RSH: What lead to the Birthday Party's demise was to a certain extent media-related. We portrayed ourselves as being one thing and then the media took it up and we started believing our own press. Basically, it was just the fact that we no longer had the ability to communicate with each other. We were under this mistaken belief that we were all trying to do things that were completely different from one another. I think Nick felt that he wanted to have more control over things, because in the public's eye, the band was starting to be seen as Nick Cave and the Birthday Party. He felt like if something happened within the band, he was going to be seen as the originator of the idea, or if we were doing something he didn't like, it made it difficult for him I guess. Basically, people's personal lives got out of hand and nobody was prepared to meet in the middle. In 1983, Mick Harvey declared that he was going to have a holiday away from the band, because for about nine months, whenever we played, Nick would be sitting in the band room with his head in his hands sort of saying "I can't do this, I just can't go on." I agreed to Mick's proposal and Nick took it as us turning on him in some way and then he said it's all over. The original idea was that we would all have a holiday away from the band and if everybody was enthusiastic enough, we'd get back together, but the situation was fraught with politics and all types of Machiavellian thoughts. Mick and I lived in London at the time, and Nick and Tracy were living in Berlin, which didn't help the communication problem. Eventually, everything just fell apart.
YF: What did you do after the breakup?
RSH: Well, nothing very much. It was all a bit devastating, really. It was an incredibly intense thing to have been involved with and I think everybody came out of it feeling a bit betrayed 'cause we had been together a long time. I ended up sitting around for about a year not doing anything and then I did some demos for Mute for what was going to be the first These Immortal Souls record. That was fairly miserable, so I procrastinated about it for a long time. Then Mick Harvey asked me to join Crime and the City Solution.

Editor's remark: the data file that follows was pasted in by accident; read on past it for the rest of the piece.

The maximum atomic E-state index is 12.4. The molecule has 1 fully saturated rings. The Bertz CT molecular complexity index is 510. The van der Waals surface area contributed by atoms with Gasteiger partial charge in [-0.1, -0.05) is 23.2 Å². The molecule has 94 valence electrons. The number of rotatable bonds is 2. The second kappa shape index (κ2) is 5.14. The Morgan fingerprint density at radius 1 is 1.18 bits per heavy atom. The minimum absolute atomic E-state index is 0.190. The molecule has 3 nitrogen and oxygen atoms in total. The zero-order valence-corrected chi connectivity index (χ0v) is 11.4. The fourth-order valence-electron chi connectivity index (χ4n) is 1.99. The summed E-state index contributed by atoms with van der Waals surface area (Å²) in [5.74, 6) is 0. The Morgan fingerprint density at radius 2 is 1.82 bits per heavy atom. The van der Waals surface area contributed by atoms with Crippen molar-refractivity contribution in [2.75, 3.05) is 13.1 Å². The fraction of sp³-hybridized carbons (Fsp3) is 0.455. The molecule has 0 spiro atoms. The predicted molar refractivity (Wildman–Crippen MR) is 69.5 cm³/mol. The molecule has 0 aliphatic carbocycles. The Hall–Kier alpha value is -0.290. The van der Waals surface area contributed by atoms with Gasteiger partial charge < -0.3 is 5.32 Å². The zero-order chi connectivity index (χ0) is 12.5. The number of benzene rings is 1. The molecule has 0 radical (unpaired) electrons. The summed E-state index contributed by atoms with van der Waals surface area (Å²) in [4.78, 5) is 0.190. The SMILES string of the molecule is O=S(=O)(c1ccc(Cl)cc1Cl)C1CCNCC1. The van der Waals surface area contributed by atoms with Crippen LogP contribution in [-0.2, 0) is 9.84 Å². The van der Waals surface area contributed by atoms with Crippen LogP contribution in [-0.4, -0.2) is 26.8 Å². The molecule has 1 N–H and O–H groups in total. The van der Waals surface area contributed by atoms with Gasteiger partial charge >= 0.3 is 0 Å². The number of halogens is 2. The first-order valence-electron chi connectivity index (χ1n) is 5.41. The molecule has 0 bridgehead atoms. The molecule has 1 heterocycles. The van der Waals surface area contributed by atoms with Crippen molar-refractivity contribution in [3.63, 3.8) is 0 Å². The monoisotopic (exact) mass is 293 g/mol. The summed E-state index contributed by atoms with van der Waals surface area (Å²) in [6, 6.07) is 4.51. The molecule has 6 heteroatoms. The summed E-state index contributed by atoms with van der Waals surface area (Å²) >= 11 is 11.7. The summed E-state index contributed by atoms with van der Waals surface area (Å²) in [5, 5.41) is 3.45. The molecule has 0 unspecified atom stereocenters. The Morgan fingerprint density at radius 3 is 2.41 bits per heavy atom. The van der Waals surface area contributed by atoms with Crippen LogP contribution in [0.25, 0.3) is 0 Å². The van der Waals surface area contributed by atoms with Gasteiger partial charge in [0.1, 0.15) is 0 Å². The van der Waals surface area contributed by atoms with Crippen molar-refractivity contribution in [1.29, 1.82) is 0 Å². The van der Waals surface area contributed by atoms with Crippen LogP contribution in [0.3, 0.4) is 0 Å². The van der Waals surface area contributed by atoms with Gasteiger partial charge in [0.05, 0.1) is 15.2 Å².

YF: You weren't with them for too long, right?
RSH: I did an EP, a mini album, and an album with them. It was never what I thought it was supposed to be and a lot of the time I was at loggerheads with Simon and Mick as to what was going on.
YF: So These Immortal Souls was your primary interest?
RSH: Yah, what happened was when we left Crime, These Immortal Souls was already going and so it wasn't a terribly big trauma for anyone. It was just something that was completely natural because there was not very much interest from anybody to continue the relationship. So we just went on working on the These Immortal Souls album and put that out.
YF: Is These Immortal Souls still together?
RSH: Yes, we've just recorded a second album. It's taken us a long time to complete for a couple of reasons. We went into the studio about three years ago and we spent about a third of our budget and it just wasn't good enough, so we scrapped everything that we had. This left us with the problem of how to record an album with only two-thirds of a budget. Mute then decided that because we had gone into the studio and scrapped everything, they wanted us to have a producer so that there was somebody there to watch over us and make sure that we worked. Then we had to find a way to make an album on two thirds of a budget and pay a producer, so it took years to find somebody you could even entertain the idea of working with and who would do it for such a small amount of money.
YF: How does the new album differ from the first?